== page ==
Alternative Payment Arrangements
Your Universal Credit is usually paid as a single lump sum, into the account of your choice on a monthly basis.
If you are having trouble managing your money whilst on Universal Credit you may be able to use an Alternative Payment Arrangement. These are changes to the way that Universal Credit is paid that can help you to pay your bills and manage your living costs.
When you can get an Alternative Payment Arrangement
You might be able to get an Alternative Payment Arrangement if you:
- Are in debt or have rent arrears.
- Have a disability – including a mental health condition.
- Are homeless, have been previously homeless or are at risk of losing your home.
- Have experienced domestic violence.
- Have a learning difficulty, like problems with reading or writing.
- Are in temporary or supported accommodation.
- Are 16 or 17 or leaving care.
- Have an addiction to drugs, alcohol or gambling.
If you’re struggling to get by for other reasons, your application will still be considered – contact a Benefits Adviser for help.
Asking for an Alternative Payment Arrangement
If you’re applying for Universal Credit or you’re about to apply, you should ask for the arrangement you want at your interview.
If you’re already getting Universal Credit, you can make the request on your journal – send your Work Coach a message, or by calling the Universal Credit Helpline.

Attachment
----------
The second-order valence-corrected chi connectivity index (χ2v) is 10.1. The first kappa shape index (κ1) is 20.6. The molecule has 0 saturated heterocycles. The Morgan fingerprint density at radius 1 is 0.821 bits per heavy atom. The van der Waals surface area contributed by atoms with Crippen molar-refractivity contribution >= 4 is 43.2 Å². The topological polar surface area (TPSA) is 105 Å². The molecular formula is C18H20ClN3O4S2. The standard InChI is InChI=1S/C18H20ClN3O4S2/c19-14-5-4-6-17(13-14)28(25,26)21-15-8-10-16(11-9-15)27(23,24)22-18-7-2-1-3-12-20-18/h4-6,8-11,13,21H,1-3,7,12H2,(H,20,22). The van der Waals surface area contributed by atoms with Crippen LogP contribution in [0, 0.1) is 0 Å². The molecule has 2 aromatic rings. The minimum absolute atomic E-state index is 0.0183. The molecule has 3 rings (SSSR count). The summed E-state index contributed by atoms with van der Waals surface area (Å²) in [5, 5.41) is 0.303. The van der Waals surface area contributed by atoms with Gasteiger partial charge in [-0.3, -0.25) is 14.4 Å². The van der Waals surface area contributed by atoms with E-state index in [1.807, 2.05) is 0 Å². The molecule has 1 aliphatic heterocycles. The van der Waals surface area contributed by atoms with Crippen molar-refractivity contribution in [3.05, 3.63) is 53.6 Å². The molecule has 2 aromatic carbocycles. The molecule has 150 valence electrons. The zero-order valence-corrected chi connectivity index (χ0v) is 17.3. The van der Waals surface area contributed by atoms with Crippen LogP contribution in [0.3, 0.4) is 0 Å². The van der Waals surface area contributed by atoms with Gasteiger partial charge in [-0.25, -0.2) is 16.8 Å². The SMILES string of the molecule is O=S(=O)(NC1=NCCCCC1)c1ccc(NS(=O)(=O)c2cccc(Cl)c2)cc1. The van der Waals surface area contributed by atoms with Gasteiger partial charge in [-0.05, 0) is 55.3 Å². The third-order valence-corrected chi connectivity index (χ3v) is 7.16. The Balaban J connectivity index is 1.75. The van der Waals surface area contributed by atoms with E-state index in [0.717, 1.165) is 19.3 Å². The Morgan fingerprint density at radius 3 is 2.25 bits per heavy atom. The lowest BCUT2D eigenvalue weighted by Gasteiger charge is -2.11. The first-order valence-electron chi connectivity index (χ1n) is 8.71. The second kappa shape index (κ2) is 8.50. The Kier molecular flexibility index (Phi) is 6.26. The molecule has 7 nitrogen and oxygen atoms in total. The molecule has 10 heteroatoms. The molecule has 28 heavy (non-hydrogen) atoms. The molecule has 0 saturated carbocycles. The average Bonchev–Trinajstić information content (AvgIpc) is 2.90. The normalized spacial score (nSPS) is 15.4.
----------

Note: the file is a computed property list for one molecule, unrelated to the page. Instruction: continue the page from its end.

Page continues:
How long will they last?
Alternative Payment Arrangements are kept under review to make sure they are providing the right support.
When one is agreed you may also be asked to take steps to help you manage your money, such as getting budgeting advice, and you will agree a review date.
The purpose of that review is to decide if an Alternative Payment Arrangement is still the best approach for you.
Wayne and Carol have four children and have found it difficult to manage their money since the Benefit Cap started to affect them, meaning their benefits were drastically reduced. Wayne had been getting Employment Support Allowance (ESA) because of his health difficulties but has been found fit for work so they claimed Universal Credit. They explained their difficulties to the work coach who then set them up on a Managed Payment to Landlord APA. An amount for their rent is now sent to their landlord (up to the value of their Housing Costs Element).
Salina, 52, has lost her job and found it difficult to keep up with her rent payments. She thought she’d get another job quickly so didn’t apply for Universal Credit straight away. By the time she applied she was nearly three months behind with her rent. Her landlord applied for a Managed Payment to Landlord APA and now an amount for her rent is sent to their landlord (up to the value of her Housing Costs Element).
Julie, 19, has difficulties with reading and writing and with numbers. She finds it hard to manage money and is worried about getting her Universal Credit paid all in one payment at the end of the month. Her Work Coach agrees that she can have her UC paid twice a month, which she finds easier to manage.
Natasha’s partner Charlie is very controlling and won’t let her access any of their money. They are getting into difficulties because he gambles and there isn’t always enough money from his wages or their Universal Credit – which goes into his bank account – to pay the rent. She asks the Work Coach if any of the Universal Credit can be paid to her instead – she agrees to split the payment so that Charlie only gets the single rate Standard Allowance, an amount for their rent is sent to their landlord – all the rest goes into Natasha’s bank account.
Advice on money and debt
You can get help and advice from: